At least one thing is clear from Tuesday’s election results: Republicans on Capitol Hill will control any changes in telecommunications law for the next two years.
According to press accounts, Republicans padded their majorities in both the House and Senate Tuesday, retaining control of key committees where any changes in cable and telecommunications law would originate.
That should be good news for cable companies, which have counted on Capitol Hill Republicans to oppose rate reregulation, to go easy on cable mergers and to permit MSOs to exclude competing Internet-service providers from their high-speed-data networks.
Rep. Joe Barton (R-Texas) is expected to retain his chairmanship of the Energy and Commerce Committee. Barton -- an opponent of mandatory cable carriage of local TV stations -- has called for ending the digital-TV transition Dec. 31, 2006, which clashes with a Federal Communications Commission plan that would end it Dec. 31, 2008.
Barton has also called for revamping the Telecommunications Act of 1996, saying that a new law was needed to take into account the convergence of voice, video and data over the Internet and to accommodate strains on the subsidy program to keep local phone service affordable in rural America.
Sen. Ted Stevens (R-Alaska) is expected to take command of the Senate Commerce Committee from Sen. John McCain (R-Ariz.), who won re-election Tuesday night. McCain had to yield the gavel due to GOP Senate rules that impose term limits on committee chairmen.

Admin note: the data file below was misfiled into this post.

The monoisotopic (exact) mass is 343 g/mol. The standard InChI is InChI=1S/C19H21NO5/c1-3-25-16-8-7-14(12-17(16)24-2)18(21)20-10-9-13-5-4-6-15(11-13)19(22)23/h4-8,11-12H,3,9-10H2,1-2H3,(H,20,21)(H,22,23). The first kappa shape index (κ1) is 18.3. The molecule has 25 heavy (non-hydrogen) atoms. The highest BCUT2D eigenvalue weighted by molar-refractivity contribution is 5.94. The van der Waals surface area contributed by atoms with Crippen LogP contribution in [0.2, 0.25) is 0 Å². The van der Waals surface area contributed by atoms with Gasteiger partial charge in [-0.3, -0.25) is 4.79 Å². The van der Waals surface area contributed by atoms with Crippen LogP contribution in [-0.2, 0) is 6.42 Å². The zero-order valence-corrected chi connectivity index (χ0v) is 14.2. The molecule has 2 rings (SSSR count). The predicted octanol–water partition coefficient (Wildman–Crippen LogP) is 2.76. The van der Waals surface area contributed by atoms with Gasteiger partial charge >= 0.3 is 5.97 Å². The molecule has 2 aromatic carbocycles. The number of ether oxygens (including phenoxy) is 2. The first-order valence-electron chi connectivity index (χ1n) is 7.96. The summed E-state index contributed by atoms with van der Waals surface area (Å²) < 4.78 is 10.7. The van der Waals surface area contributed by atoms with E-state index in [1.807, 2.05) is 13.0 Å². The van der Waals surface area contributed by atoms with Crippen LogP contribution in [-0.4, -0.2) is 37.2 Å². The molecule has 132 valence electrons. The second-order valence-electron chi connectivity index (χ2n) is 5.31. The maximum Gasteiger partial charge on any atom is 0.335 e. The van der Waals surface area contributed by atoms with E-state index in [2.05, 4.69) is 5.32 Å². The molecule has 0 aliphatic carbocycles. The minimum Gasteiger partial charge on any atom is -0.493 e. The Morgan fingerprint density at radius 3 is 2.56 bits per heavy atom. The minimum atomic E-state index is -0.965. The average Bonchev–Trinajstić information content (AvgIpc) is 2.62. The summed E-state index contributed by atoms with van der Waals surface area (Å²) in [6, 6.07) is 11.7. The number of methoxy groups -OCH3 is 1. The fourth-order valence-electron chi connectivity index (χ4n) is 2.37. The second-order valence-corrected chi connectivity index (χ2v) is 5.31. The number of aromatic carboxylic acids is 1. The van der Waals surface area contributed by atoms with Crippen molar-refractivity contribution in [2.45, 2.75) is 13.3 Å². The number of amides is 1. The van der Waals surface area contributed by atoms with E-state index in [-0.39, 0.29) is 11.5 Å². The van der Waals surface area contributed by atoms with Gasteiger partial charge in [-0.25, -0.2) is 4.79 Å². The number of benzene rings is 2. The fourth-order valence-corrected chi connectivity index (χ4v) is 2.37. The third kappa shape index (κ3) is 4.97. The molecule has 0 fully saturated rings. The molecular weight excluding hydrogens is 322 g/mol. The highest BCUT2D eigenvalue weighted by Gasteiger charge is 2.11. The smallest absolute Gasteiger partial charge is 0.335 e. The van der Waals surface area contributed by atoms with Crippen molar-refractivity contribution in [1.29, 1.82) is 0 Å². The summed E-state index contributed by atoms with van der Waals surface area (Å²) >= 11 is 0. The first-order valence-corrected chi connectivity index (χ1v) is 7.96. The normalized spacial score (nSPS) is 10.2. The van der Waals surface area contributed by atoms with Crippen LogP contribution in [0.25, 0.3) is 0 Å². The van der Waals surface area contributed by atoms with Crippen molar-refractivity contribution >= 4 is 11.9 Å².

McCain’s loss of power is a political gain for the cable industry. McCain has badgered MSOs about rising consumer rates and resistance to offering consumers cable channels on an a la carte basis.
Months ago, Stevens said writing a new telecommunications law was a priority. Affordable rural phone rates have been a Stevens cause for decades. He is troubled that if voice traffic migrates to the Internet and private Internet-protocol networks and providers do not have to contribute to the phone-subsidy program, local phone rates will rise in his state -- a fear shared by many Senate lawmakers from states with large rural profiles.
Even though key lawmakers say they want to pass a new law, such a task has never been easy. It took more than one decade for warring industry factions to work with Congress to produce the compromise telecommunications bill President Clinton signed in early 1996.
The Senate next year won’t include Sen. Fritz Hollings (D-S.C.), who is retiring after 38 years in office. Earlier in the year, Hollings won Senate approval of a bill designed to require cable operators to ban the transmission of most violent programs until after 10 p.m. The bill is not expected to pass when Congress returns for a lame-duck session next week.
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